My man crush on Darwin Barney is based almost solely on his defense, which has been nothing short of outstanding. He is having a Gold Glove worthy season at second, with only two errors on the season thus far. Offensively, he has been Darwin Barney. He is a slap hitter that can find a gap, get a solid single, and he will do the right things on the bases. You know what to expect everyday from Darwin Barney, which is a good smart game that will not cost the team with mental errors and a full out physical effort.
Third Base: C
The hot corner has lost its pop with the departure of Aramis Ramirez. The addition of Ian Stewart was supposed to protect from a total collapse of that production, but a wrist injury which was operated on today ended his season without the production to ease the loss of Ramirez. Luis Valbuena gives very good at bats and hits the ball hard, but is not the defender that Stewart is. Both played very hard, but only Stewart excelled in any one area, and that was defensively. There has been too much inconsistency offensively to mark this position any higher than a C. At this point, there is uncertainty in that position because neither Stewart or Valbuena instill confidence at this point. Maybe Stewart will be able to regain his hitting stroke when he returns, likely next season, if at all. However, for the time being, the hot corner has been nothing more than luke warm.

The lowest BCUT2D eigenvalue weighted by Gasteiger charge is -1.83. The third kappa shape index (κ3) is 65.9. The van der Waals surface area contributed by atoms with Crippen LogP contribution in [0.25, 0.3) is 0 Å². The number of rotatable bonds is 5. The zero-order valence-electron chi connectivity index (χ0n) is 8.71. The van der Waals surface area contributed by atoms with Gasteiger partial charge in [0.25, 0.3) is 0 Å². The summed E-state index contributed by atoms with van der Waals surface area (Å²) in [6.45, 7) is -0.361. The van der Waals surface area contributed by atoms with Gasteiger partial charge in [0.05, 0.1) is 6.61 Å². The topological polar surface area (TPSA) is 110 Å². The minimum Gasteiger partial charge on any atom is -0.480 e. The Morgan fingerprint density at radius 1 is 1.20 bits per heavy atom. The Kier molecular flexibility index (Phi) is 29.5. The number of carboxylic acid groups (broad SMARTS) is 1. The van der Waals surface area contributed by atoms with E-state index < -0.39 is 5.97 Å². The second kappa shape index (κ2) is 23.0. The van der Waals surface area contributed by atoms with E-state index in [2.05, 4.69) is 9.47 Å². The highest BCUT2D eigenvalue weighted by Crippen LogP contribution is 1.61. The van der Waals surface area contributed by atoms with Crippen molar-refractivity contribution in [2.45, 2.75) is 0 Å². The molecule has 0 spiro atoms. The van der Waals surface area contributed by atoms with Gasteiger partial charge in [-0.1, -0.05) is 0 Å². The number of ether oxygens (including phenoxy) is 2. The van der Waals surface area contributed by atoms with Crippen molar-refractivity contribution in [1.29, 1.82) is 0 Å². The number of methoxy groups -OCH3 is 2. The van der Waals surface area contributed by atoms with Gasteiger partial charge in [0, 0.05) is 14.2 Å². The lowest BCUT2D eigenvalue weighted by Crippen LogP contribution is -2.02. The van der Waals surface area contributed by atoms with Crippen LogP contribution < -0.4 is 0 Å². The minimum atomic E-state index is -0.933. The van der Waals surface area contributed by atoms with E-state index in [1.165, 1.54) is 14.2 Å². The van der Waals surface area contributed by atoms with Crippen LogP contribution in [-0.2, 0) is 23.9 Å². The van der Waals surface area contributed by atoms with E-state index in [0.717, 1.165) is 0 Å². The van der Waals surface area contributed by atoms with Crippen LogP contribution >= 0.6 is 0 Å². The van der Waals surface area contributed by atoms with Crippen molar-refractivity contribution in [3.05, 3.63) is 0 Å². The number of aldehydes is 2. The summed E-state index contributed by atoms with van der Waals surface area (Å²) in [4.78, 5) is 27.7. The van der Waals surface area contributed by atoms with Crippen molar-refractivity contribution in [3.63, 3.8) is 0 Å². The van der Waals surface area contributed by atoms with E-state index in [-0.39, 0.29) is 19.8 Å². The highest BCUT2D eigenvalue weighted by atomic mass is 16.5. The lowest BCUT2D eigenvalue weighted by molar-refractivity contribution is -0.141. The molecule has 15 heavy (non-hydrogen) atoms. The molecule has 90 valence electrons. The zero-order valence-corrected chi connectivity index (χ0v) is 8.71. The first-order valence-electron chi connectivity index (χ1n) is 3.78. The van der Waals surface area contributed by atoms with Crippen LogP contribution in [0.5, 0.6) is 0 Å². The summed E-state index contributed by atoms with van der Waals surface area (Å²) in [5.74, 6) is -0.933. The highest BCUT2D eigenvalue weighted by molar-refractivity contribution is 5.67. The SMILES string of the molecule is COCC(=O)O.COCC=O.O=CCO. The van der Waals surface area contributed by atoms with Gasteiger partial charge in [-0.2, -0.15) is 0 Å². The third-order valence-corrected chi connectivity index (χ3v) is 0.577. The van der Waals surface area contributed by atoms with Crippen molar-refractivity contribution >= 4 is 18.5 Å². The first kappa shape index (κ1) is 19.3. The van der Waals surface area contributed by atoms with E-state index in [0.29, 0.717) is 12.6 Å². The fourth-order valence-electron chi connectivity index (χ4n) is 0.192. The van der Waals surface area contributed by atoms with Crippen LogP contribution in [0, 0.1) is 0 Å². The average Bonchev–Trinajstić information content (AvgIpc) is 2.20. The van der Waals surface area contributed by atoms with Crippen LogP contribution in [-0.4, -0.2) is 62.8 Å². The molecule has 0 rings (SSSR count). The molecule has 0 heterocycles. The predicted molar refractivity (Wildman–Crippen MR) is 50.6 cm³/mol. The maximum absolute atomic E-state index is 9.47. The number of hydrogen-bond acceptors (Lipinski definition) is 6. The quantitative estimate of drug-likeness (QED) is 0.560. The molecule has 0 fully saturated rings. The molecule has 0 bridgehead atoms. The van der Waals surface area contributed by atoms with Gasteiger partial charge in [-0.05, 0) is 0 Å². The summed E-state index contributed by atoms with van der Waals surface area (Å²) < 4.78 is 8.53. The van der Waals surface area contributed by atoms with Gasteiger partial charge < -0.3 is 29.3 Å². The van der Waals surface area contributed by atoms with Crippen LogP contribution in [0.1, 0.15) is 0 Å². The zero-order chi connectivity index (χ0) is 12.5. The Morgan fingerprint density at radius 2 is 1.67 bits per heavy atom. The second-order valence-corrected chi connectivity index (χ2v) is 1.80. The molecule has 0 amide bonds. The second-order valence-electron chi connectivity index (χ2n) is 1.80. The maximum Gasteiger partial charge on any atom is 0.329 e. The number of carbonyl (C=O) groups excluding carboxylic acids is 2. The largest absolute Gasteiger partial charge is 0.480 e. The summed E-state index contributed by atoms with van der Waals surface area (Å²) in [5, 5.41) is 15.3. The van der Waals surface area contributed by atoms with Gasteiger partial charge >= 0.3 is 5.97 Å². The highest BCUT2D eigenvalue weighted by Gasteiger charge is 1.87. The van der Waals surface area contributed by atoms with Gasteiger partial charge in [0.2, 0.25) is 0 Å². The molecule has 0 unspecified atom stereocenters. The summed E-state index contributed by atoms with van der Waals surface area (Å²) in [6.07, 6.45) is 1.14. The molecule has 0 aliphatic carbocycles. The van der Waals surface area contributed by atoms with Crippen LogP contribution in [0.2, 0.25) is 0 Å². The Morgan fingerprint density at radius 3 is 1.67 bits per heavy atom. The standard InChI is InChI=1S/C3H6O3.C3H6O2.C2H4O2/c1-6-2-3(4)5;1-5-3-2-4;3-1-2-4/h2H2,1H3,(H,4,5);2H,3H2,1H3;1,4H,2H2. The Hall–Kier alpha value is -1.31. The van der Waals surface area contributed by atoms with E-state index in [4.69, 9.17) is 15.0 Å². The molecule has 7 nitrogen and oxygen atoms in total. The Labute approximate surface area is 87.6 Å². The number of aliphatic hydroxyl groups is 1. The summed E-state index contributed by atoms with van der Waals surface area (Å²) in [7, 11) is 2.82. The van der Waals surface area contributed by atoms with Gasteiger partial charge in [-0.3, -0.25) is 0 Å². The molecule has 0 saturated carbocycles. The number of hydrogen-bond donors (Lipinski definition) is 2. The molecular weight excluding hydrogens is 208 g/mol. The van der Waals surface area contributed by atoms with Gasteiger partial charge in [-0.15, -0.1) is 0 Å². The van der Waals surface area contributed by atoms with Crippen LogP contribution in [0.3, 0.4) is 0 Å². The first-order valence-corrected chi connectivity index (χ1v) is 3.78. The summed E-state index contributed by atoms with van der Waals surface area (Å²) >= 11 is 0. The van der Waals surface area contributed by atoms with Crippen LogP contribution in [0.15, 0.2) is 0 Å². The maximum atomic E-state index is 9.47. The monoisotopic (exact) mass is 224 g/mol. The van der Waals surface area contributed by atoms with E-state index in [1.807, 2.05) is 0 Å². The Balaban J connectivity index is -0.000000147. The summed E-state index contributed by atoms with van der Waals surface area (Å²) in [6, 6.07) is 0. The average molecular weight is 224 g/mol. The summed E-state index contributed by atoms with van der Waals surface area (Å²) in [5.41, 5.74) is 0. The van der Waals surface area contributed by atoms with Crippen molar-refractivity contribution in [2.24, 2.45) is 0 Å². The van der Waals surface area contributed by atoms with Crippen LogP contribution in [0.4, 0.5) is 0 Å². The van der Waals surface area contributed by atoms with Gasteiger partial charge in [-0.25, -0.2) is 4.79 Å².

Short Stop: B+
It probably isn’t fair to not give the only player to play in every game, starting all but one, less than an A when he was expected to carry this 2012 team and has done his best to do so. However, a slow start on defense, and a slump at the plate to end the first half bring Starlin Castro into the B+ range of the spectrum. 2012 has shown us nothing but more positive in the still only 22 year old Castro, who, while making mental errors common from only young players, has shown an ability to work hard and improve each day, both at the dish and in the field. His defense is much better under the guidance of Dale Sveum and since Rudy Jaramillo was replaced as the hitting coach, the walks have started to come a little less infrequently. Castro stands to get a 4.o GPA as a baseball player as he matures and reaches his prime. Now, however, he is “only” a B+…with a lot more improvement that can be made in his game.
Even though Alfonso Soriano has been on a tear since May 15, the rest of the outfield has been pretty quiet. It is very difficult to grade this group with the additions and subtractions of players all season. Joe Mather, Tony Campana, Marlon Byrd, Reed Johnson, Bryan LaHair, and Jeff Baker have all been in and out of the line up with Soriano and David DeJesus, which has hurt the consistent play of the group, and brought the grade down. The defense has been much less of an adventure out there, with Soriano showing major improvement at the behest of Dave McKay. The defense has been nothing better than average, though, and the offense has not been anything to perk up over. Soriano brings this group to above average with his offensive numbers over the last two months, but just barely.